Tuesday, April 29, 2014
A meditation on the suffering of the Daughter.
I was shown the Daughter in a dark place. She stood tall and proud, as graceful as a birch in early spring. Then a hand came out of the shadows and struck her. As She reeled to the side, another hand came out. Blows fell fast and from all directions. Her white body began to purple with bruises but still her faceless attackers continued to strike at her.
What started with hands soon began to include feet and clubs. The Daughter gradually began to kneel as the beating proved too much for her body to bear. Hands then dragged her to her feet by her hair, ripping some of it out as they did so. They cycled through this several times. So awful was that beating that she looked scarcely alive. Only the light in her eyes revealed that she continued to live when her body was so broken by the blows that she could not stand or shudder as her attackers continued to rain assault upon her.
She then locked eyes with some figure that I could not see and, with a sigh, expired.
Some ask why is there suffering in the world, I asked this myself earlier. This vision was the answer given to me. When we suffer, She suffers. When we are cruel to others, we join the Dark Queen's daughters in raining abuse upon Our Lady. Could she have defended herself from their blows? Perhaps, if she had been given a chance. Out numbered and unarmed, Our Lady was at their mercy, though mercy is a far cry from what she received.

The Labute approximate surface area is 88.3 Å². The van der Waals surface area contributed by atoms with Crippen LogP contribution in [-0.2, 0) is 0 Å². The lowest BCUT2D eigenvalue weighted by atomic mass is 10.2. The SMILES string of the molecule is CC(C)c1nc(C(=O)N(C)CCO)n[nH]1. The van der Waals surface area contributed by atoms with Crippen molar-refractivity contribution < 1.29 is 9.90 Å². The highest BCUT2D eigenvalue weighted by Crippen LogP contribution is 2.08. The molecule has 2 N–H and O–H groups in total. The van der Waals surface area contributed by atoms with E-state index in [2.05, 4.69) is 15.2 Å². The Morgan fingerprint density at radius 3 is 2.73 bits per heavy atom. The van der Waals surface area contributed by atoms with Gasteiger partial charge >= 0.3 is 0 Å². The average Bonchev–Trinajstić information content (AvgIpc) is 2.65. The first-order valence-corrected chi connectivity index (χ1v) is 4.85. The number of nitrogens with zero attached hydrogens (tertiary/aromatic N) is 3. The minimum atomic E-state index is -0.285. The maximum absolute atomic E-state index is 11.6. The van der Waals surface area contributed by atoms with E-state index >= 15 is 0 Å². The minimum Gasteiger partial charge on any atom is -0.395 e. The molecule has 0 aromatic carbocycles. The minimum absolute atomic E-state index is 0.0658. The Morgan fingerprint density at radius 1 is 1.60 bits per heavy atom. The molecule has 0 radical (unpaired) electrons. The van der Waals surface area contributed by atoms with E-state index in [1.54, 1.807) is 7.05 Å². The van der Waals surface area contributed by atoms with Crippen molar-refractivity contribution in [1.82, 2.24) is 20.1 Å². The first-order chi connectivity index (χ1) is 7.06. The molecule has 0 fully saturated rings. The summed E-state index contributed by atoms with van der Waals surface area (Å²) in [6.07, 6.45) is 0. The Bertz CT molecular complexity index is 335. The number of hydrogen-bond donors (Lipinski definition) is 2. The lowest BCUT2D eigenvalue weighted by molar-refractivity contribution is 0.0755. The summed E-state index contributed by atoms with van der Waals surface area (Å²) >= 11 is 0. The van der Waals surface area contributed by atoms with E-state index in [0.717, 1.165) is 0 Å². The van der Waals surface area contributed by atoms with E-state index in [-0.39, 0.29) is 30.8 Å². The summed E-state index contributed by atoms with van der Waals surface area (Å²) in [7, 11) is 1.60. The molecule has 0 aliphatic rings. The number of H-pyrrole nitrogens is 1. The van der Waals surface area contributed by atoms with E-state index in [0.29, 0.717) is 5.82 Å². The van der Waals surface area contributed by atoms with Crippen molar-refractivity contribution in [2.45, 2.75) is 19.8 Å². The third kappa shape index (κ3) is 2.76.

It is difficult for me to find comfort in this vision. It moves me to sorrow and anger that she must suffer so. Such unjust torment, such torture, for being born and existing? It is a egregous wrong and I am moved to tears by it. Furthermore, I am moved to tears that my failures to be a compassionate and caring person, my actions that add to the suffering of others, not only causes suffering to others but add to the suffering of Our Lady.
I pray for forgiveness and mercy. For I know, the Daughter is ever merciful. When she arises and returns to the world, she does not bring a stern rebuke to those whose actions added to her suffering. She instead brings them compassion, understanding, and gentle correction. Rather then punish, she treats it as a 'teachable moment' and strives to bring those who err into correction through her grace.